Iowa, a well-known midwestern state made up of small towns and farmlands, rolling plains, and cornfields, sits between the Missouri and Mississippi Rivers and has a population of about 3.2 million people. Iowa is right in the middle of a 2017 list of ten least diverse states in the country and is known as the Corn State, although farmers also harvest oats, soybeans, cattle, milk, and calves.
Iowa generally has meager substance abuse rates, especially compared to national rates; however, there are still some causes for concern with alcohol consumption and abuse. According to a 2014 report published out by the Iowa Governor's Office, Iowa has has consistently exceeded national alcohol consumption averages and rates. Among all age groups except twelve to seventeen, recent thirty-day alcohol use in Iowa has exceeded the national rates, and binge-drinking rates are higher in Iowa than the national rates across all age ranges. The state's epidemiological profile suggests Iowa's higher than national rates in alcohol consumption and binge drinking may be due to a lower perceived risk from alcohol consumption. The national-average perceived drinking risk is 50 percent, while it is 36 percent in Iowa.
In Iowa, marijuana is still the most commonly abused illicit drug, with 5 percent of residents ages twelve to seventeen reporting use, significantly lower than the national average of 7 percent of youth in the same age range. As of 2016, Iowa remained well below half of the national rate for opioid overdose deaths, at 6.2 deaths per 100,000 people. Despite Iowa's low overdose death rate, heroin-related deaths from 2012 to 2016 have increased from fourteen to forty-seven. In the same period, deaths from synthetic opioids like fentanyl and carfentanil rose from thirty-six to fifty-eight.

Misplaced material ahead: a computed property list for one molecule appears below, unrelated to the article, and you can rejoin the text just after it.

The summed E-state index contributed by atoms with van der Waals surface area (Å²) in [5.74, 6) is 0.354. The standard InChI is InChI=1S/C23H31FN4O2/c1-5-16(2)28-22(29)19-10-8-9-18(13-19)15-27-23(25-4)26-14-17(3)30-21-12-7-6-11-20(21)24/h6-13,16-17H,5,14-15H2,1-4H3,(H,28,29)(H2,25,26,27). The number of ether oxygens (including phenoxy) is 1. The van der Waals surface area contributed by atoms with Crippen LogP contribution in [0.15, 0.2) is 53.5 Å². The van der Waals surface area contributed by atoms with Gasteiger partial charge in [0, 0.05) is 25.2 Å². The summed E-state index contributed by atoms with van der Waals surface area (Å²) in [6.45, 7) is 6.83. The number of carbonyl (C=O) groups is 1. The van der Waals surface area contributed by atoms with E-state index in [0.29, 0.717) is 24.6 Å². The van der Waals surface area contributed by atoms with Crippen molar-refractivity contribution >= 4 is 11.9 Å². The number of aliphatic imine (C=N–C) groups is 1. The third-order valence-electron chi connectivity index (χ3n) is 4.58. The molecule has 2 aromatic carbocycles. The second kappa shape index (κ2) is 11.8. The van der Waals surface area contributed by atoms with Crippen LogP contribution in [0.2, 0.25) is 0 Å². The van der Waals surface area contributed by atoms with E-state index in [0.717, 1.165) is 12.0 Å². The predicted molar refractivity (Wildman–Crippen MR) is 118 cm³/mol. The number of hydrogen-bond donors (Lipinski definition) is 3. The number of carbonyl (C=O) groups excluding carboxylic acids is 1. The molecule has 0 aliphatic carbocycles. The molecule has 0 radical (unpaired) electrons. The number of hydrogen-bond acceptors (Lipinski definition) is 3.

According to the Office of the Governor of Iowa, 2012 workplace drug tests resulted in more positive results for meth, second only to marijuana. More common in farmland and more isolated rural areas of the nation, meth has been a concern in Iowa. After the height of the meth epidemic in 2004, the instances of meth lab seizures has significantly affected their existence, from over 1500 clandestine labs to 150 so-called "one pot" meth labs. Perhaps as a result of the significant meth lab seizures in Iowa, the 2015 Treatment Episode Data Set (TEDS) shows that alcohol still prevails as the most common primary or secondary substance of abuse among Iowa addiction treatment admissions. The second most common drug of abuse is marijuana, followed by meth.
Iowa addiction treatment options range from counseling to intensive long-term treatment, serving a variety of populations and accepting several different types of payments for services.
Some of the various levels of care available in Iowa include:
Iowa programs welcome and treat individuals from all populations, including:
Payment for addiction treatment in Iowa can be arranged through several sources, which include:
Treatment by substance abused in Iowa
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